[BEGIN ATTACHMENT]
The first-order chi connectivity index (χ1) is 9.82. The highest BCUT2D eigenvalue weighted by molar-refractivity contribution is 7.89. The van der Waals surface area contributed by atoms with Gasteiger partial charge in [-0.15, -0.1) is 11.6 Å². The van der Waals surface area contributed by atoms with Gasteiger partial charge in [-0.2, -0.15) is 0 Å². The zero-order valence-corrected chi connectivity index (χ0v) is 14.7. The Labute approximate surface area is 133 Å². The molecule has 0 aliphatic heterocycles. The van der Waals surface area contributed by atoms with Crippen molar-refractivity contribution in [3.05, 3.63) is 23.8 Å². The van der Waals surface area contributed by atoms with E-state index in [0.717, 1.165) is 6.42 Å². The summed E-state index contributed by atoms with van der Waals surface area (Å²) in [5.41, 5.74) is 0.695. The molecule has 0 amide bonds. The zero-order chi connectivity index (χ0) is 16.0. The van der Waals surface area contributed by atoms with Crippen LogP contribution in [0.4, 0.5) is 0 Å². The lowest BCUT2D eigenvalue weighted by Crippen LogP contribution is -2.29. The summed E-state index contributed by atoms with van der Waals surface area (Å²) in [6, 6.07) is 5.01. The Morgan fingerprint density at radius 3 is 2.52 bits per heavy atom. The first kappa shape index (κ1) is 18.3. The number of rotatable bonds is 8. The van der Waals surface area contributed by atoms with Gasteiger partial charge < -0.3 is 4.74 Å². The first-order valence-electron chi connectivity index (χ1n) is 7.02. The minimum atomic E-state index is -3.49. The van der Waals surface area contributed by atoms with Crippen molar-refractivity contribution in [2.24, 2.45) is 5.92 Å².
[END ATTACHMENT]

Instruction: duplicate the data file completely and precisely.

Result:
The first-order chi connectivity index (χ1) is 9.82. The highest BCUT2D eigenvalue weighted by molar-refractivity contribution is 7.89. The van der Waals surface area contributed by atoms with Gasteiger partial charge in [-0.15, -0.1) is 11.6 Å². The van der Waals surface area contributed by atoms with Gasteiger partial charge in [-0.2, -0.15) is 0 Å². The zero-order valence-corrected chi connectivity index (χ0v) is 14.7. The Labute approximate surface area is 133 Å². The molecule has 0 aliphatic heterocycles. The van der Waals surface area contributed by atoms with Crippen molar-refractivity contribution in [3.05, 3.63) is 23.8 Å². The van der Waals surface area contributed by atoms with E-state index in [0.717, 1.165) is 6.42 Å². The summed E-state index contributed by atoms with van der Waals surface area (Å²) in [5.41, 5.74) is 0.695. The molecule has 0 amide bonds. The zero-order chi connectivity index (χ0) is 16.0. The van der Waals surface area contributed by atoms with Crippen LogP contribution in [0.4, 0.5) is 0 Å². The lowest BCUT2D eigenvalue weighted by Crippen LogP contribution is -2.29. The summed E-state index contributed by atoms with van der Waals surface area (Å²) in [6, 6.07) is 5.01. The Morgan fingerprint density at radius 3 is 2.52 bits per heavy atom. The first kappa shape index (κ1) is 18.3. The number of rotatable bonds is 8. The van der Waals surface area contributed by atoms with Gasteiger partial charge < -0.3 is 4.74 Å². The first-order valence-electron chi connectivity index (χ1n) is 7.02. The minimum atomic E-state index is -3.49. The van der Waals surface area contributed by atoms with Crippen molar-refractivity contribution in [2.24, 2.45) is 5.92 Å².